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Purple Martin Colony

Our purple martins have returned to South America for the winter. We expect them to begin arriving at EIH in February 2022.

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About Purple Martins

The purple martins (Progne subis) is North America’s largest swallow. It eats insects as it flies, but will also eat them when perched. These swallows are sexually dimorphic, meaning the males and females look different. Males are glossy dark purple, whereas females are lighter in color with grey under parts.

Purple martins living in the eastern U.S. tend to nest in birdhouse apartments such as the one between the NOA I & II buildings on campus. Western birds tend to nest in natural cavities such as old woodpecker holes. Hanging gourds are also used by purple martins.

Purple martins have been nesting on the UHCL campus since 2008. They arrive from their home in South America in mid-February to early March.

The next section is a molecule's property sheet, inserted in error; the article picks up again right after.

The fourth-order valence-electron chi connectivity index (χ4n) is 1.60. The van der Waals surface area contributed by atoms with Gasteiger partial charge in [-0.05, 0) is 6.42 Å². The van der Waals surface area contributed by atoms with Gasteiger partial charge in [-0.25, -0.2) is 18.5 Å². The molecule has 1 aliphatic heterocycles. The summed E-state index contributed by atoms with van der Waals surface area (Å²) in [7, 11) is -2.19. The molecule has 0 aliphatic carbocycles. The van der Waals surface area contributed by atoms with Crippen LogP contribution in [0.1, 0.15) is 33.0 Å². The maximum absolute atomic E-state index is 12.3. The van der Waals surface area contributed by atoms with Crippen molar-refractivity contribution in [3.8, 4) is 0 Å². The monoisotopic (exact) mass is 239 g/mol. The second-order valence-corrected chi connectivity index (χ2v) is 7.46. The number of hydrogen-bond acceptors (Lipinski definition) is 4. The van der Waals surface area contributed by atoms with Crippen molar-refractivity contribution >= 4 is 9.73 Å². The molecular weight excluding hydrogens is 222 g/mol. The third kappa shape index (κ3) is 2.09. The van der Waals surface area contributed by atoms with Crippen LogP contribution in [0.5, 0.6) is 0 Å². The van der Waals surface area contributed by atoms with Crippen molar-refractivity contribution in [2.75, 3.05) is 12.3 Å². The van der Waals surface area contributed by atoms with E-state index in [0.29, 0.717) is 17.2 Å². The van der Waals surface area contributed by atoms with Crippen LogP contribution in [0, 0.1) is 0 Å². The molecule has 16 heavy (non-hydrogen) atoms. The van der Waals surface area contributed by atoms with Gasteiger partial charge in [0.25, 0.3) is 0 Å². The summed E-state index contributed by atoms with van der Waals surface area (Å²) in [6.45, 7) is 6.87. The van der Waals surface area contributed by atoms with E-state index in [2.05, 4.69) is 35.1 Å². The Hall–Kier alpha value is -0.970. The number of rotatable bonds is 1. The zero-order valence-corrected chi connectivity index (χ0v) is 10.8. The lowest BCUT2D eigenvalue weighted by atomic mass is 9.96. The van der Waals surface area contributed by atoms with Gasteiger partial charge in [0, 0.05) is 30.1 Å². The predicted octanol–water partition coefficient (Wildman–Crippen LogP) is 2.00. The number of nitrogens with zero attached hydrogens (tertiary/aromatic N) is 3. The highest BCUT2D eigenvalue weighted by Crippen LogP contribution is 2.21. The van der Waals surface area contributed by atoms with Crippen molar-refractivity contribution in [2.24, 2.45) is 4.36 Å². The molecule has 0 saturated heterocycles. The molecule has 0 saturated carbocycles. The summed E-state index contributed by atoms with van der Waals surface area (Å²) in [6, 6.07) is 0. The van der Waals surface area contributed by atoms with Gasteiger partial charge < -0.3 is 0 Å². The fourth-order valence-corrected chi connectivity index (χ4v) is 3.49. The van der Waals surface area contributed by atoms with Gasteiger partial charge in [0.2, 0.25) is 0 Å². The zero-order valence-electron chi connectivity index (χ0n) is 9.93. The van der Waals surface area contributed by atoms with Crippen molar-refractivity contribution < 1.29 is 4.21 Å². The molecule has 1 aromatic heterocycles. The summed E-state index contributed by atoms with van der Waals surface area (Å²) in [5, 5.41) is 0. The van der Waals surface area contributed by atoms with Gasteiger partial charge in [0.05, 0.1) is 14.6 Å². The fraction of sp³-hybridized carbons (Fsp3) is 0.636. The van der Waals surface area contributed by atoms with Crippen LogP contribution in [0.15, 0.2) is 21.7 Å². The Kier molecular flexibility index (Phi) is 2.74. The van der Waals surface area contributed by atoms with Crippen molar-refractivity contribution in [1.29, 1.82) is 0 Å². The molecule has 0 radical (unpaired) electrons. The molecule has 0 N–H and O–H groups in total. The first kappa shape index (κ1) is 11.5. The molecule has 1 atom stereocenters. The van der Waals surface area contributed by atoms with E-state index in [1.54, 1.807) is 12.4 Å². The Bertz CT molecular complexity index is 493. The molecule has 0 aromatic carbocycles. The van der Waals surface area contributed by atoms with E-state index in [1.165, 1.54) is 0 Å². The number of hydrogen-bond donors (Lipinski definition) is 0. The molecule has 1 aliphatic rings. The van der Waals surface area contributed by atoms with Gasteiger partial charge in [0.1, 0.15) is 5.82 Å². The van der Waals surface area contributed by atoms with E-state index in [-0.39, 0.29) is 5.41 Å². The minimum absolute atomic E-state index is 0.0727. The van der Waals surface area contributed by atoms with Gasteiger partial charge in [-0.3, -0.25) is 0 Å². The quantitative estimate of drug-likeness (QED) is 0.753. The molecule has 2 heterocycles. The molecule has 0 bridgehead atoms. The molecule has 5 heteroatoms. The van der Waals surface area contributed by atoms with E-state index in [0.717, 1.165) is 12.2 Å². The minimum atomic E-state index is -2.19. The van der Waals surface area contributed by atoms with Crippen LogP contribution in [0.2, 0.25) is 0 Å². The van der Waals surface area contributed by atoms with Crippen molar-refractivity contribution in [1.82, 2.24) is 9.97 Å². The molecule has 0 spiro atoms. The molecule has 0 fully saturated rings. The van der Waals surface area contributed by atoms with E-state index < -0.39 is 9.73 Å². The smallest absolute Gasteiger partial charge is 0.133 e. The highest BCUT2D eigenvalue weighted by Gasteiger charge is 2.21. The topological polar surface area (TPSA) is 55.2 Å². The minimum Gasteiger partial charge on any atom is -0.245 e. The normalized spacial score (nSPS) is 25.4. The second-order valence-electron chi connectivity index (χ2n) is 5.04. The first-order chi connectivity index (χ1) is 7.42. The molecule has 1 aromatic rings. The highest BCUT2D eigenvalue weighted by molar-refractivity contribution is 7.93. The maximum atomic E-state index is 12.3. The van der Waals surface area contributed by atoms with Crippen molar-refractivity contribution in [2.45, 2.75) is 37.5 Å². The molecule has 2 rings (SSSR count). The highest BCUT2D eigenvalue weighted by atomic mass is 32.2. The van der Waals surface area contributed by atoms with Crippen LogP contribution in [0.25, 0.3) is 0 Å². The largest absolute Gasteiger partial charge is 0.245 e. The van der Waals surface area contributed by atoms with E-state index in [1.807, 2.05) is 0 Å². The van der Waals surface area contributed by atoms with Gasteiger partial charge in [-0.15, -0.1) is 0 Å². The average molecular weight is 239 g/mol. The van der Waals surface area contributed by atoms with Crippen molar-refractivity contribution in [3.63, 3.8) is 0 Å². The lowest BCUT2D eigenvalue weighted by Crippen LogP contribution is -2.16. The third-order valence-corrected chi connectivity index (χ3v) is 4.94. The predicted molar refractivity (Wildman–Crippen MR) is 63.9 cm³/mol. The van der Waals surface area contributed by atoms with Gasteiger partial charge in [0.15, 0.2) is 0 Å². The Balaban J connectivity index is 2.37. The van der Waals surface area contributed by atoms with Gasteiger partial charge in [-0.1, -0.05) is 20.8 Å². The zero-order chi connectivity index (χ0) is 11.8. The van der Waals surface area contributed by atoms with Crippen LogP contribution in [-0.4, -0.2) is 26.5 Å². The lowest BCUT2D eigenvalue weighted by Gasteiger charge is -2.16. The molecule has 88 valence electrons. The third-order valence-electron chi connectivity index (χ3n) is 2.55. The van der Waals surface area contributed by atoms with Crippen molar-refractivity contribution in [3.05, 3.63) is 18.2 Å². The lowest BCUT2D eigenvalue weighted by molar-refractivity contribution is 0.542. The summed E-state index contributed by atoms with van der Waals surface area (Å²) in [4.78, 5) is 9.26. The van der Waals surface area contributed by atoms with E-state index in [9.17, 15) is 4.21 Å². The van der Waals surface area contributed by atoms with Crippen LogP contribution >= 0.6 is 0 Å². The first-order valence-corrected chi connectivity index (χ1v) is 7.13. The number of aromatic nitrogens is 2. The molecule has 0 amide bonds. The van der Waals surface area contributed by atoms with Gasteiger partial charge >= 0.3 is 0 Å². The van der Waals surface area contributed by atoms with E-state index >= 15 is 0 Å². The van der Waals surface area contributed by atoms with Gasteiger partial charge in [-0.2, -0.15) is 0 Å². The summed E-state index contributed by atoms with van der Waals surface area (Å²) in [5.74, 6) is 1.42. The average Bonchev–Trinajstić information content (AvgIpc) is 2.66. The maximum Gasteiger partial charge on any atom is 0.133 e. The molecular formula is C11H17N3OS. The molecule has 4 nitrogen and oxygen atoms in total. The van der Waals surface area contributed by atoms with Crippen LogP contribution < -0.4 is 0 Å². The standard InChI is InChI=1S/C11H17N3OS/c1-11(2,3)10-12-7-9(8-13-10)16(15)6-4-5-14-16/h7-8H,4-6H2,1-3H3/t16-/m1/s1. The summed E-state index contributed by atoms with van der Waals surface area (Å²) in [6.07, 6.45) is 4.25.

Nest FAQs
  • When will the female lay her eggs?
    Egg laying commences after nest building is completed, which is indicated by the martins lining the nest with soft, often times green, leaves.
  • How many eggs do purple martins usually lay?
    Females lay from two to seven all white eggs. The average clutch size is four to five eggs.
  • How long will it be before the eggs hatch?
    The female incubates the eggs for approximately 15 days, at which point the babies hatch.
  • When do the babies leave the nest?
    The babies are ready to fledge, at anywhere from 26 to 32 days old. They continue to depend on their parents for food, for a couple of weeks after leaving the nest.
  • How long has the UHCL colony been active?
    The first season with purple martins nesting at UHCL was 2008. They have been returning every year since then.
  • What is the greatest threat to the purple martins on campus?
    The greatest threats to the purple martin's survival on campus and in general are two non-native cavity nesting birds--the European starling and the English house sparrow. Both of these species are very aggressive, and for the past 60 years have displaced large numbers of purple martins by taking over the housing intended for the purple martins.